Nameless – A Short Story

I wrote this in response to the Weekly Writing Challenge. Click here to see the challenge details.



I would introduce myself but I don’t know my own name. They say I was hit over the head and mugged. I had no wallet or phone when I was found. They say I should thank my lucky stars that I am alive; that I woke up from the coma. How do I know that’s a good thing? I can’t remember anything about my life. I have a wedding ring on, so I guess someone should be looking for me. But then I might be separated or divorced and in denial. Or maybe I’m a spy for some government agency and I have amnesia and someone is coming to kill me, like that film with Liam Neeson. What’s it called….? Dammit. Why can I remember his name and not the name of the film? Why can I remember his name but not my bloody own? I know who the prime minister is too. That’s a good thing apparently. It means I haven’t lost years of memory, just memories of certain things. Like myself. I mean honestly, who forgets themselves?

Still, it’s not all bad news; the doctor says this type of amnesia is often temporary. I should get most of it back, except maybe the actual accident. I’m happy with that. I’m not particularly keen to remember being knocked about and robbed.  The doctor said that if I could remember something to trigger my memories like, I don’t know, my name; it’s likely I would start remembering things pretty quickly. I have been warned that it might be distressing, having all those memories all at once. I guess I won’t know till it happens, but it can’t be worse than this. I have tried and tried to remember something, anything, about my life and my past but I just can’t. I am nobody: no age,  no family, no friends, no home address, no job, nothing. All those unknown things, all outside of my reach because I don’t know what my name is. I’ll never underestimate my name again. I will cherish it and wear it with pride, even if my name happens to be something silly, like Ivor Biggen or Reginald Rumplebottom. It’s better than having no name at all. It’s like I don’t exist, like I am a ghost, observing the world but not being able to live in it because I don’t know my place.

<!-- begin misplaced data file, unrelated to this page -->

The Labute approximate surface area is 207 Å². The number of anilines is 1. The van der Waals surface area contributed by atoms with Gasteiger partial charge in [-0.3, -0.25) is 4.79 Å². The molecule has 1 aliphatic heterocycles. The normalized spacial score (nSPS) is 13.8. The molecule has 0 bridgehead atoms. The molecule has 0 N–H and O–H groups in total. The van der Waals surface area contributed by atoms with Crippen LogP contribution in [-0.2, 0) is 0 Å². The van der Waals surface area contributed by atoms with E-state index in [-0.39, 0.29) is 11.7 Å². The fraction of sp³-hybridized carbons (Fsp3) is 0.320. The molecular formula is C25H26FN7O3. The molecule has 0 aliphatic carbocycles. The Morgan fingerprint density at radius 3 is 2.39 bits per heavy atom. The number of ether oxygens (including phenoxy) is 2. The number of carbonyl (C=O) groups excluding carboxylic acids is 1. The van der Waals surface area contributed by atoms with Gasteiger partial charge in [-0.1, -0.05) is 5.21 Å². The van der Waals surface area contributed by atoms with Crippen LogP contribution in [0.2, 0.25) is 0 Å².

The doctor says someone is coming to see me shortly. He didn’t say who, but said he was hoping they would be able to help me find my name in this mushed up brain of mine. It’s probably a psychiatrist or hypnotherapist or something. Maybe they will dig my name out of my unconscious and give it back to me. Maybe it will be written on a shiny plaque. That might be nice. Oh, they are here. It’s a woman. A rather attractive woman if I may say so myself. I like her already. Wait, that perfume. I recognise that smell. My wife wears that….. Julie.

“Julie? Is that you?”

I start to cry as I regain precious memories of my life with Julie. The day we met, our first kiss, my proposal, our wedding, the birth of our first child… I’m a daddy! To some, two, I think, my name is Daddy. It’s too much, far too much to take in one go. Leave me be for a while. Please. I need some time to….process.


*     *    *


My name is Graham Henderson. This is my wife Julie. I got my memories back when she came to see me in hospital eight days ago. My birthday is August 23rd, 1980. I am thirty-three years old, and I am a mechanical engineer. My wife and I have been married for six years and have a four year old son and two one year old twin daughters. Their names are James, Lily and Rose. I can’t wait to see them. I remember them now, but the memories are hazy. I want to see them. I want to be sure that they are real. I want to be sure that I am who I think I am. The doctors are happy with my progress. My stitches are healing nicely and my bruises have faded to a pale yellow. I should be going home this weekend. The first thing I am going to do is sew my name into every single item of clothing I own. I never want to go through that again. When I caught the scent of Julie’s perfume (one I first bought for her) it was overwhelming. At first it was just a name. Julie. Then I was assailed with memories all at once of everything, relating to Julie. After that, my regained memories triggered more and more. Just like that, within two days, I knew who I was. I couldn’t speak at first, it was just too much. I am man enough to admit I cried like a baby, quite a bit. It was frightening, and upsetting. I relived the loss of my father, my older brother, and our first baby when my wife miscarried at four months. That’s a lot of grief in a very shortspace of time. It wasn’t all bad though. I found I have a younger brother, and he has a wife who is expecting. That news seems somehow even more exciting the second time around. I also have a baby sister who has just been accepted to her first choice university.

My name is Graham Henderson which means I am also a husband, daddy, uncle, colleague and friend. You may think a name is just a name. It’s not. Your name contains your entire life within it. Your name is not just what you are called, it is who you are.